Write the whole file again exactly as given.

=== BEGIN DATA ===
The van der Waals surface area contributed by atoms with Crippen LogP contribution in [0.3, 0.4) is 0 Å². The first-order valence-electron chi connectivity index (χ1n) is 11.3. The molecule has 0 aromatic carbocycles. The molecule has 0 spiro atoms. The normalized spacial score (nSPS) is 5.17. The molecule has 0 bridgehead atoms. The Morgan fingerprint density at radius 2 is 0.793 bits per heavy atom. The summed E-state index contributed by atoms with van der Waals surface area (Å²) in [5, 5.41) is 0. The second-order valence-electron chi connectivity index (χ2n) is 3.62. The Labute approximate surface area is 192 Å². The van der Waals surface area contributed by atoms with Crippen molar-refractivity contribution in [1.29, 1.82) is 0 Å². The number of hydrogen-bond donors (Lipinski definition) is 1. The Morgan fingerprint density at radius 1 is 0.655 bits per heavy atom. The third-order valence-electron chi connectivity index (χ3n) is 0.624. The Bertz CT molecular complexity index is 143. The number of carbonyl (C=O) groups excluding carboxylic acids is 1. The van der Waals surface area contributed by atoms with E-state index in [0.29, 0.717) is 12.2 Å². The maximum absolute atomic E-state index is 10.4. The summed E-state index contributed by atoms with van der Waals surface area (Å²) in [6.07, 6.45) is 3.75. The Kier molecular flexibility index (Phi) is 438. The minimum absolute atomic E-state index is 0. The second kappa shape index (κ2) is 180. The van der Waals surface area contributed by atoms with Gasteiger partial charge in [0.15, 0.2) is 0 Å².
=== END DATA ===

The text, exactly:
The van der Waals surface area contributed by atoms with Crippen LogP contribution in [0.3, 0.4) is 0 Å². The first-order valence-electron chi connectivity index (χ1n) is 11.3. The molecule has 0 aromatic carbocycles. The molecule has 0 spiro atoms. The normalized spacial score (nSPS) is 5.17. The molecule has 0 bridgehead atoms. The Morgan fingerprint density at radius 2 is 0.793 bits per heavy atom. The summed E-state index contributed by atoms with van der Waals surface area (Å²) in [5, 5.41) is 0. The second-order valence-electron chi connectivity index (χ2n) is 3.62. The Labute approximate surface area is 192 Å². The van der Waals surface area contributed by atoms with Crippen molar-refractivity contribution in [1.29, 1.82) is 0 Å². The number of hydrogen-bond donors (Lipinski definition) is 1. The Morgan fingerprint density at radius 1 is 0.655 bits per heavy atom. The third-order valence-electron chi connectivity index (χ3n) is 0.624. The Bertz CT molecular complexity index is 143. The number of carbonyl (C=O) groups excluding carboxylic acids is 1. The van der Waals surface area contributed by atoms with E-state index in [0.29, 0.717) is 12.2 Å². The maximum absolute atomic E-state index is 10.4. The summed E-state index contributed by atoms with van der Waals surface area (Å²) in [6.07, 6.45) is 3.75. The Kier molecular flexibility index (Phi) is 438. The minimum absolute atomic E-state index is 0. The second kappa shape index (κ2) is 180. The van der Waals surface area contributed by atoms with Gasteiger partial charge in [0.15, 0.2) is 0 Å².